The Summerhaven Fall Flock, October 2023: Hawks above, warblers below, and butterflies going to pieces . . . .
The Faul Preservation Area in the fall . . . . October 29, 2023
On Sunday morning October 29th I walked in the village of Summerhaven with my wife DJ and our friends and birding buddies Marty and Jim Herde. Over the course of the morning Marty recorded over 20 species for ebird, and I did get some "keeper" images of 8 species for this post. My special thanks to my birding buddies for making this post possible. Without the help of others I would not see or hear all the birds that I photograph. On this day, the light was good, and we got to see some birds do some fun stuff - always a big plus.
Let's start with two woodpeckers, the Red-naped Sapsucker and the Hairy Woodpecker.
Canon R7 with RF 100-500mm at 500mm, f/7.1, 1/1000 sec., ISO 10,000, +1.5 EV.
Red-naped Sapsuckers breed every spring in the Rocky Mountains, Wyoming, Montana, and north into Canada. They winter in Arizona, New Mexico, and northern Mexico. This pair of males are likely migrating south and have paused in Summerhaven to feed on sap and insects.
Their name comes from the red nap of the neck, and their principle food source is tree sap. They drill small holes or sap wells in the outer bark of trees into the underlying phloem or xylem tissues. Sap wells up in these holes, and the birds harvest the sap with their specialized tongues. They may dip insects into the sap for a more balanced meal, especially during breeding season when they are feeding hatchlings. Think of buffalo wings dipped in sweet barbecue sauce.
I am unsure how much sap is present in late October. I have a hunch that they are feeding on insects and whatever sap is present from the holes in the tree.
This is the first time I have seen two sapsuckers feeding together.
Males and females are similar in plumage and size, except the female has a white patch in the throat just below the bill. I suspect both of these birds are males since we cannot see even a hint of white between the base of the bill and the red nape.
Interesting footnote: The Red-naped, Red-breasted, and Yellow-bellied Sapsuckers were considered a single species with separate distributions until 1983 when studies showed they were separate enough to become three separate species. (Ref: Birds of the World). Their biology is very similar and they are known as a superspecies.
Look for Red-named Sapsuckers in Tucson this winter.
Canon R7 with RF 100-500mm at 500mm, f/7.1, 1/1000 sec., ISO 6400 +1/3 EV.
Hairy Woodpeckers live year round in the lower 48 states. They eat primarily insects, especially larvae of beetles, including bark beetles. About 25% of the diet is fruit and seeds. The sexes look alike, except for a red patch on the back of the head of the male, shown here foraging for food.
For more on Hairy Woodpeckers and their nesting habits on the mountain, see my post from June 2023, Spring Nesting 2023, Part 2: At 9000 feet dead trees make great homes!
Canon R7 with RF 100-500mm at 500mm, f/7.1, 1/1000 sec., ISO 12,800, +1EV.
Woodpeckers are well adapted for feeding on tree trunks with their specialized feet and stiff tail to create a firm triangular base. The tree in the images above and following and looks less than robust. Note that Hairy woodpeckers love bark beetles which probably killed or are killing this tree. Bark beetle history here is suggested by the multiple small “bee-bee-size” exit holes from where newly matured beetles emerge. For more on Bark Beetles see this link.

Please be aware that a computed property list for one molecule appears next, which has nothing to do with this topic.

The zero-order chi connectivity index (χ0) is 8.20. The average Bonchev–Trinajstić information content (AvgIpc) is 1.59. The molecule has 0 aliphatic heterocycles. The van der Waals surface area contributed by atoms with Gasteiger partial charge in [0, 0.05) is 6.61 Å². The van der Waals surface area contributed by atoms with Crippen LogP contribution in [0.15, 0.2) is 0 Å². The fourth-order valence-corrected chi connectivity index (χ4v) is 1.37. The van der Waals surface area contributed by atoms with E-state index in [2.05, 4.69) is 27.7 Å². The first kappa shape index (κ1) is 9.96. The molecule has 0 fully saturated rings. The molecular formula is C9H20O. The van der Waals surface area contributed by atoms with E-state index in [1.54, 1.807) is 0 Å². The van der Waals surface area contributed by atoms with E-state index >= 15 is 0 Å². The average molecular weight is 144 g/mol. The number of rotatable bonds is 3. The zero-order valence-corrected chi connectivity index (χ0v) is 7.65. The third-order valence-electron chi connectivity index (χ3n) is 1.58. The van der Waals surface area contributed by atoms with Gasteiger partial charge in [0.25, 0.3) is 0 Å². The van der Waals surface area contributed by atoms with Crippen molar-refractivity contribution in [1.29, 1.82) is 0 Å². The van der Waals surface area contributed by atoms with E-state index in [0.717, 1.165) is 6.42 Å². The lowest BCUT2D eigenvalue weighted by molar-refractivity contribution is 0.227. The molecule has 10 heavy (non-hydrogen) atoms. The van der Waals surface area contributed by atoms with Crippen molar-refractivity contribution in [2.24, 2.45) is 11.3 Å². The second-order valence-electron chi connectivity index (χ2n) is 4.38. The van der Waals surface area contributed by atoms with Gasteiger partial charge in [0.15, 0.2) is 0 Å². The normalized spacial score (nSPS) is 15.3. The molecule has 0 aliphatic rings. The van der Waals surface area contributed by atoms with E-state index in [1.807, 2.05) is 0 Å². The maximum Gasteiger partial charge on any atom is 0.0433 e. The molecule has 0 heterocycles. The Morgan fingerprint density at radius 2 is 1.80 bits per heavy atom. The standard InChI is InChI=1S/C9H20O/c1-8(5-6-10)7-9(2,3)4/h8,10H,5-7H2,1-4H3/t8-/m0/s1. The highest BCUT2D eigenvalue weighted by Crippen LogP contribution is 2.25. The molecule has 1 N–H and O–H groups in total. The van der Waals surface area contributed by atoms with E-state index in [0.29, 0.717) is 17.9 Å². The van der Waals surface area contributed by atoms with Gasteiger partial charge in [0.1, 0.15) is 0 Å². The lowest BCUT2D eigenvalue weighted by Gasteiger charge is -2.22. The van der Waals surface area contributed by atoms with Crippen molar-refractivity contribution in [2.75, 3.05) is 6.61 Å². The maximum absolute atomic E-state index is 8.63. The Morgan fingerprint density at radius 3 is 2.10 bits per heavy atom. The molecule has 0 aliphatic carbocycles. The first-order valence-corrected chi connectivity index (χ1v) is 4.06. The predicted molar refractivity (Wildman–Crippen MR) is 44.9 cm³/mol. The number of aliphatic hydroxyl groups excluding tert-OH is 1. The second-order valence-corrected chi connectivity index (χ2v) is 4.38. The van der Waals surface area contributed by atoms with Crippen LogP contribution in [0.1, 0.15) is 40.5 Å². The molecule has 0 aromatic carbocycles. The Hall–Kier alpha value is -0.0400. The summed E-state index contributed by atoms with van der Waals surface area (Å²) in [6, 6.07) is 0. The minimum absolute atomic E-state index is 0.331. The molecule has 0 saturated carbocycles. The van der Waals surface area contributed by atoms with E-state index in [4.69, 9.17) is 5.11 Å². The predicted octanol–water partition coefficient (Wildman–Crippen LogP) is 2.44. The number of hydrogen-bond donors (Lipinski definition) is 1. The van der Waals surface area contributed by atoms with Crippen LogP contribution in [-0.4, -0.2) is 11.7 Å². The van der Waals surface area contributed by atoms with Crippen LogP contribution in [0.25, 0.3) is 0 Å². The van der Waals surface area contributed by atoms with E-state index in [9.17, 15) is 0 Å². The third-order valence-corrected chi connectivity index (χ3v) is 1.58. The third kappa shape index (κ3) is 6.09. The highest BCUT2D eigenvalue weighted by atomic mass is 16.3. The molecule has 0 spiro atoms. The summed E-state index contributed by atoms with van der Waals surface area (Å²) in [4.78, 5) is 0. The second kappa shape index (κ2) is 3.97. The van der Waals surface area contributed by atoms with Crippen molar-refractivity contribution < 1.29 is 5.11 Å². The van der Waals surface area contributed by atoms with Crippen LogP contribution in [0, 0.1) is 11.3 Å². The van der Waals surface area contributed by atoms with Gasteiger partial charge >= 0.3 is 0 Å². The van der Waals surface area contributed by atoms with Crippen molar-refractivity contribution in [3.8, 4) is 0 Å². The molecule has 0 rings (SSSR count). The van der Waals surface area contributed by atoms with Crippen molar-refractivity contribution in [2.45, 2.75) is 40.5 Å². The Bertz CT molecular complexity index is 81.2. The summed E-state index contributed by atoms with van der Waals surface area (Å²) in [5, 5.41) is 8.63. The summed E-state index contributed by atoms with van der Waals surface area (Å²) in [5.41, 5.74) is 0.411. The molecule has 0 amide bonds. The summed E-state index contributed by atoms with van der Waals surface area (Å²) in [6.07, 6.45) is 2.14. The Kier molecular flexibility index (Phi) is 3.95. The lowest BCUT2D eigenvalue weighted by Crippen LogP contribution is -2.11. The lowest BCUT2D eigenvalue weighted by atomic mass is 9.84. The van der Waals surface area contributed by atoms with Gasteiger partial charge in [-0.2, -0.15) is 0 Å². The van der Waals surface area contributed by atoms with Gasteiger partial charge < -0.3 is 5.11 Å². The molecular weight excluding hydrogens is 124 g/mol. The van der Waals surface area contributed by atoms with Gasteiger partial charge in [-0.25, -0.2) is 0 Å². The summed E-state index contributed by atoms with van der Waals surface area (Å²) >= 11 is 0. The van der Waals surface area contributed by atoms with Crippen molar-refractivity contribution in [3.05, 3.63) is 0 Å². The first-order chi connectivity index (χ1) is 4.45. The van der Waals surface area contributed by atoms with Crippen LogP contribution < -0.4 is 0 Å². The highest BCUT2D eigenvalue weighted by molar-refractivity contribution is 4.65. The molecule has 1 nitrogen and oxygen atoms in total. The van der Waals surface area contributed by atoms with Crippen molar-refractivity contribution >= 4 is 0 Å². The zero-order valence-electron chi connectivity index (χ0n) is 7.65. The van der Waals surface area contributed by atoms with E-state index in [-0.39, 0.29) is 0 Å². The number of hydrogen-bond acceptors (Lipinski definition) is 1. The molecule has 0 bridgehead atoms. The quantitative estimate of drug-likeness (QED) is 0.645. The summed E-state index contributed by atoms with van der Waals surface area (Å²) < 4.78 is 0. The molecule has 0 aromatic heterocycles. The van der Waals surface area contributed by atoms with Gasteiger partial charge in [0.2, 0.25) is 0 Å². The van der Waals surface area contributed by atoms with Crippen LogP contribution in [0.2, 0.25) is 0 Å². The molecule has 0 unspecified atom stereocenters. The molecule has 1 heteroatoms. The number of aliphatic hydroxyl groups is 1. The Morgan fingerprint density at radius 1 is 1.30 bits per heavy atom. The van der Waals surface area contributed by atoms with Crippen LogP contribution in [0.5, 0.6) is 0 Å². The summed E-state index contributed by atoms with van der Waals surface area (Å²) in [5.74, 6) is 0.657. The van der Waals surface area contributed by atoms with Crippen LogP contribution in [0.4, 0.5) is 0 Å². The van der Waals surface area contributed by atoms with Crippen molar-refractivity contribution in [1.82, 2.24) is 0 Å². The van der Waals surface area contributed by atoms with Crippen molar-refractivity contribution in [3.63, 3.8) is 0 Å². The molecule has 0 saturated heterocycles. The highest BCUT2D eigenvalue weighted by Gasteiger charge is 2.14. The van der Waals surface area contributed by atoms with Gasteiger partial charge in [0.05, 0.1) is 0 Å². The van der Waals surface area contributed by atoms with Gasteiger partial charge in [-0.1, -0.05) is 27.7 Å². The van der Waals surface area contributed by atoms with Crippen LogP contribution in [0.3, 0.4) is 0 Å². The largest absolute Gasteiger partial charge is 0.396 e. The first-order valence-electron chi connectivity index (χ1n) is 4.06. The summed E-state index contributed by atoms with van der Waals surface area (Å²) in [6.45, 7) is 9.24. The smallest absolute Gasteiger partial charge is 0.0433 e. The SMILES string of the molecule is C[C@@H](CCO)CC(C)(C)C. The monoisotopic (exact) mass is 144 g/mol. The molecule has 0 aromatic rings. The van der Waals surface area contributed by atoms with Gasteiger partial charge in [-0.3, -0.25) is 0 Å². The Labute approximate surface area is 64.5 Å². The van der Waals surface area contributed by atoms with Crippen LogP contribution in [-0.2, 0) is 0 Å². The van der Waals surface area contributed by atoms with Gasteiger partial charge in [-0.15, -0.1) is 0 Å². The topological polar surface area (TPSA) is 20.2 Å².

Hairy woodpeckers are named after their fine filamentous feathers in the middle of the back, which we can see in the photo above and the series that follows. The back feather looks similar to the feathers of the lower abdomen and ventral tail.
Canon R7 with RF 100-500mm at 500mm, f/7.1, 1/800 sec., ISO 4000, +1 1/3 EV.
Mountain Chickadees are small cavity nesting songbirds that live in forests of ponderosa pine, mixed conifer, spruce-fir and quaking aspen (montane coniferous) that blanket the upper elevation plateaus and mountains of the Southwest (Ref: Birds of the World). Their range extends from southern Arizona and Baja California north to British Columbia and the Yukon Territory.
Although these birds are considered common in their range, and Mt. Lemmon seems a perfect spot for them, the eBird map below shows heavier counts to our north and east. However, they are definitely mountain residents. The image above was captured in Summerhaven on October 29, 2023, the image below on our deck railing April 18, 2019.
Mountain Chickadees eat insects and seeds, storing conifer seeds when they become available in the fall. They are monogamous and territorial during their breeding season (Ref: Birds of the World). Yes, they are cute!
Canon R7 with RF 100-500mm at 500mm, f/7.1, 1/2000 sec., ISO 2000, +1/3 EV.
Above, a Mountain Chickadee on a feeder, September 3, 2023. Below, on a branch near a feeder September 10, 2022.
Canon R6 with RF 100-500mm at 428mm, f/6.3, 1/800 sec., ISO 4000, O EV.
Canon R7 with RF 100-500mm at 500mm, f/7.1, 1/1000 sec., ISO 500, +1/3 EV.
The Dark-eyed Junco, one of 58 sparrows in North America, has a wide distribution across the lower 48 states, Canada and Alaska.
For more on sparrows, download the Sparrow ID Guide from the Cornell Labs.
Range map from eBird, on the website Birds of the World, Dark-eyed Junco.
Dark-eyed Juncos breed to the north in Canada and Alaska (red/orange color on the map) and winter to the south including areas of SE Arizona (blue), with a year round presence on the Pacific Coast (purple). The deeper colors indicate higher counts. They have a high winter presence in the northern states of the U.S. and are known as Snow Birds for their presence during the winter.
They will come to Mt. Lemmon in the winter, joining their relatives, the Yellow-eyed Juncos, who are a year-round residents.